California is making changes to its bottle deposit law — ones that could put extra money in your pocket.
Residents soon can turn in wine bottles, liquor bottles and other large beverage containers for cash.
Gov. Gavin Newsom signed one measure amending the so-called California Bottle Bill into law in September 2022 and another in October.
The changes go into effect at the start of January.
“Adding more alcohol and juice containers on Jan. 1 is the first of several changes we’re rolling out to make recycling easier for Californians,” CalRecycle Director Rachel Machi Wagoner said in a news release.
Here’s which containers you can receive deposits for beginning next year, and how much you can get when you recycle them:
How does California bottle recycling bill work?
The California Beverage Container Recycling and Litter Reduction Act, as the California Bottle Bill is formally known, was enacted in 1987, according to Californians Against Waste, a nonprofit environmental research and advocacy organization.
It created a deposit program in the state, known as the California Redemption Value program.
According to CalRecyle, consumers pay a CRV fee when they purchase glass, plastic or aluminum beverage containers.
This deposit is either returned to consumers when they recycle their containers, or is “donated” to a curbside operator or nonprofit recycler, Californians Against Waste said.
Containers under 24 ounces have a CRV value of 5 cents, CalRecycle said, while larger containers can be redeemed for 10 cents apiece.
Beverage distributors pay the deposit money into a state fund that in turn pays recycling centers taking part in the redemption program.
How is California Bottle Bill changing?
The changes to the CRV law will make wine bottles, wine boxes, liquor bottles and large juice containers eligible for deposit. That includes the plastic pouches found inside boxes of wine.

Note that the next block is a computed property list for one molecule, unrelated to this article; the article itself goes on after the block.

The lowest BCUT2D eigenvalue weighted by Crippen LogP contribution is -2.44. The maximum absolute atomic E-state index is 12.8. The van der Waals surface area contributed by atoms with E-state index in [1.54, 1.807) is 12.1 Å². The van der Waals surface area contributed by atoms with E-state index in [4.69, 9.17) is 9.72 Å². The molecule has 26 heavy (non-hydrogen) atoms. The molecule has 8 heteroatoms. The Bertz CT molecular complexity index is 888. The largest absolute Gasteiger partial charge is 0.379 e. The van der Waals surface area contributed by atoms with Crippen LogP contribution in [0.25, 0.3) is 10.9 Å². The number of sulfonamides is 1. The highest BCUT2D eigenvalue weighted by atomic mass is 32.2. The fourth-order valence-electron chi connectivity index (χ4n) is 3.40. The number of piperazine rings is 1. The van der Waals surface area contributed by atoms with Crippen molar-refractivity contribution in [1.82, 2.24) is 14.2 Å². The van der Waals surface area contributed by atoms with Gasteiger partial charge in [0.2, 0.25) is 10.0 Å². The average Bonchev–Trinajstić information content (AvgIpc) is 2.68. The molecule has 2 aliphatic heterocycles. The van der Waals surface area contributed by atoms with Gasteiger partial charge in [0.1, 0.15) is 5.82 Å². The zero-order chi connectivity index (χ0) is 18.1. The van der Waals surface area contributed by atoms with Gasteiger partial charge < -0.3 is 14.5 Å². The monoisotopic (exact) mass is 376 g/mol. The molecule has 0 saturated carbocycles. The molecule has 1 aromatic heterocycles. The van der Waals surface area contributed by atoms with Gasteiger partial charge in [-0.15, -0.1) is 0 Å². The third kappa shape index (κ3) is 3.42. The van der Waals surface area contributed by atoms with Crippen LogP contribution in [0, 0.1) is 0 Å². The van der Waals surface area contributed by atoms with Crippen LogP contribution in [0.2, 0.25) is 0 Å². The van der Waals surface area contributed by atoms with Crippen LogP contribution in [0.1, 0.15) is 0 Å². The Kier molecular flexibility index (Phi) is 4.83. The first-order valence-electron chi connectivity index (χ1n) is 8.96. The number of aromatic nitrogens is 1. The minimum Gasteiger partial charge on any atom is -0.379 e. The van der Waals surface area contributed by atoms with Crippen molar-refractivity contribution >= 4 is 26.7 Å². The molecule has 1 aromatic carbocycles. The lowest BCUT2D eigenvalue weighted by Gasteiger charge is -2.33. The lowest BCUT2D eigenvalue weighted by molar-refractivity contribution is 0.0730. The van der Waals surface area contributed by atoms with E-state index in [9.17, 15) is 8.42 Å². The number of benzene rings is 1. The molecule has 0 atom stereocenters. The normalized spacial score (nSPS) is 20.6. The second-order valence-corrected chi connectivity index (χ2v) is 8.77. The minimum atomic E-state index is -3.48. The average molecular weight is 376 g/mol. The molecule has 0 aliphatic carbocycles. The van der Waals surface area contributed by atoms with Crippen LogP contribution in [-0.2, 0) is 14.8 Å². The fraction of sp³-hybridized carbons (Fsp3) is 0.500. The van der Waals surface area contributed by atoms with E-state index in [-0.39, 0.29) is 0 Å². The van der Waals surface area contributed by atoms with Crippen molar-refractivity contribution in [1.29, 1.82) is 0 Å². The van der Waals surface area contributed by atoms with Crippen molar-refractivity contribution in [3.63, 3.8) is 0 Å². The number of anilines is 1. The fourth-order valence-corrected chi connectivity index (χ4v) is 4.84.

The wine industry had resisted placing deposits on its containers.
However, The Wine Institute based in San Francisco, said in 2022 that several amendments to the bill made it palatable. The amendments include allotting money to add more redemption centers and to expand the capacity of recyclers.
California will use $285 million from new funding for recycling expansion projects, including beverage container recycling business start-up costs and hassle-free redemption methods —such as reverse vending machines, mobile recycling and bag-drop recycling, according to the CalRecycle news release.
The funds — plus additional Plastic Market Development payments — were allocated by legislature to come from the Beverage Container Recycling Program fund to support California Bottle Bill upgrades, according to CalRecycle.
How much can you get for redeeming wine, liquor containers?
Under Senate Bill 1013 and Senate Bill 353, wine, liquor, alcoholic cooler and juice containers holding less than 24 ounces are each eligible for a 5-cent deposit, according to CalRecycle. Those holding 24 ounces or more can be redeemed for 10 cents.
Pouches, boxes and cartons holding wine and liquor can be redeemed for a deposit of 25 cents.
The deposit can be redeemed whether or not the containers have the CRV label, according to the release.
Retailers in California are required to have a recycling center within a specified area around the store — called a “convenience zone,” according to Californians Against Waste.
All retailers in areas without recycling centers must redeem the deposits in-store, or join new dealer cooperative systems starting Jan. 1, 2025, the release said.
When do CRV changes go into effect?
The measures reforming the California Bottle Bill go into effect on New Year’s Day, Jan. 1, 2024.
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